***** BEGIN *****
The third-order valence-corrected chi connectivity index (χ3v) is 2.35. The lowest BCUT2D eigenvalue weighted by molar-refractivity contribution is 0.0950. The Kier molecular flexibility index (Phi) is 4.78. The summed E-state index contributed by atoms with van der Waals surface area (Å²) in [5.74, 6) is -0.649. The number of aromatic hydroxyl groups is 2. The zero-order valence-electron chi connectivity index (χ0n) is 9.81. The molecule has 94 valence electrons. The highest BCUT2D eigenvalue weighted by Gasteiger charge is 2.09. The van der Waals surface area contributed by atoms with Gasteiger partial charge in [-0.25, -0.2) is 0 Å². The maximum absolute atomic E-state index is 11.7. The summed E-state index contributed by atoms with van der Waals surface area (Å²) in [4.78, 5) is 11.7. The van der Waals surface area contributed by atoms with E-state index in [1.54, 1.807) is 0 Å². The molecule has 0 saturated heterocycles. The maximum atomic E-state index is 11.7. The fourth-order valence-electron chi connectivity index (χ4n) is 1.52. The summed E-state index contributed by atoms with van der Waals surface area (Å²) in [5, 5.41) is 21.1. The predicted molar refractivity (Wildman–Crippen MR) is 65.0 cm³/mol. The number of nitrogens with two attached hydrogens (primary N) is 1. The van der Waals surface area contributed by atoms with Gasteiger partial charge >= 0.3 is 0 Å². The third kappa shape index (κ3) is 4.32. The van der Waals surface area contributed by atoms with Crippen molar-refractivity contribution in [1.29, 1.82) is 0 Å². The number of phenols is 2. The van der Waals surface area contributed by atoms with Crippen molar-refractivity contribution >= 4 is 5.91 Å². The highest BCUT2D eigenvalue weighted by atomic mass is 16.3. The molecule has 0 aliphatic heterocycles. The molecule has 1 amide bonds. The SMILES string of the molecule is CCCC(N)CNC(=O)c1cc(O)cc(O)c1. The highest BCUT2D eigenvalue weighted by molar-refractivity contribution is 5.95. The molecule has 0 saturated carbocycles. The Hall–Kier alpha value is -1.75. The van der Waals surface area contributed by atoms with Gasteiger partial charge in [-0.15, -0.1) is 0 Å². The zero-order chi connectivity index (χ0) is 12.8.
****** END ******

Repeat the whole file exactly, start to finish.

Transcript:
The third-order valence-corrected chi connectivity index (χ3v) is 2.35. The lowest BCUT2D eigenvalue weighted by molar-refractivity contribution is 0.0950. The Kier molecular flexibility index (Phi) is 4.78. The summed E-state index contributed by atoms with van der Waals surface area (Å²) in [5.74, 6) is -0.649. The number of aromatic hydroxyl groups is 2. The zero-order valence-electron chi connectivity index (χ0n) is 9.81. The molecule has 94 valence electrons. The highest BCUT2D eigenvalue weighted by Gasteiger charge is 2.09. The van der Waals surface area contributed by atoms with Gasteiger partial charge in [-0.25, -0.2) is 0 Å². The maximum absolute atomic E-state index is 11.7. The summed E-state index contributed by atoms with van der Waals surface area (Å²) in [4.78, 5) is 11.7. The van der Waals surface area contributed by atoms with E-state index in [1.54, 1.807) is 0 Å². The molecule has 0 saturated heterocycles. The maximum atomic E-state index is 11.7. The fourth-order valence-electron chi connectivity index (χ4n) is 1.52. The summed E-state index contributed by atoms with van der Waals surface area (Å²) in [5, 5.41) is 21.1. The predicted molar refractivity (Wildman–Crippen MR) is 65.0 cm³/mol. The number of nitrogens with two attached hydrogens (primary N) is 1. The van der Waals surface area contributed by atoms with Gasteiger partial charge >= 0.3 is 0 Å². The third kappa shape index (κ3) is 4.32. The van der Waals surface area contributed by atoms with Crippen molar-refractivity contribution in [1.29, 1.82) is 0 Å². The number of phenols is 2. The van der Waals surface area contributed by atoms with Crippen molar-refractivity contribution >= 4 is 5.91 Å². The highest BCUT2D eigenvalue weighted by atomic mass is 16.3. The molecule has 0 aliphatic heterocycles. The molecule has 1 amide bonds. The SMILES string of the molecule is CCCC(N)CNC(=O)c1cc(O)cc(O)c1. The highest BCUT2D eigenvalue weighted by molar-refractivity contribution is 5.95. The molecule has 0 saturated carbocycles. The Hall–Kier alpha value is -1.75. The van der Waals surface area contributed by atoms with Gasteiger partial charge in [-0.15, -0.1) is 0 Å². The zero-order chi connectivity index (χ0) is 12.8.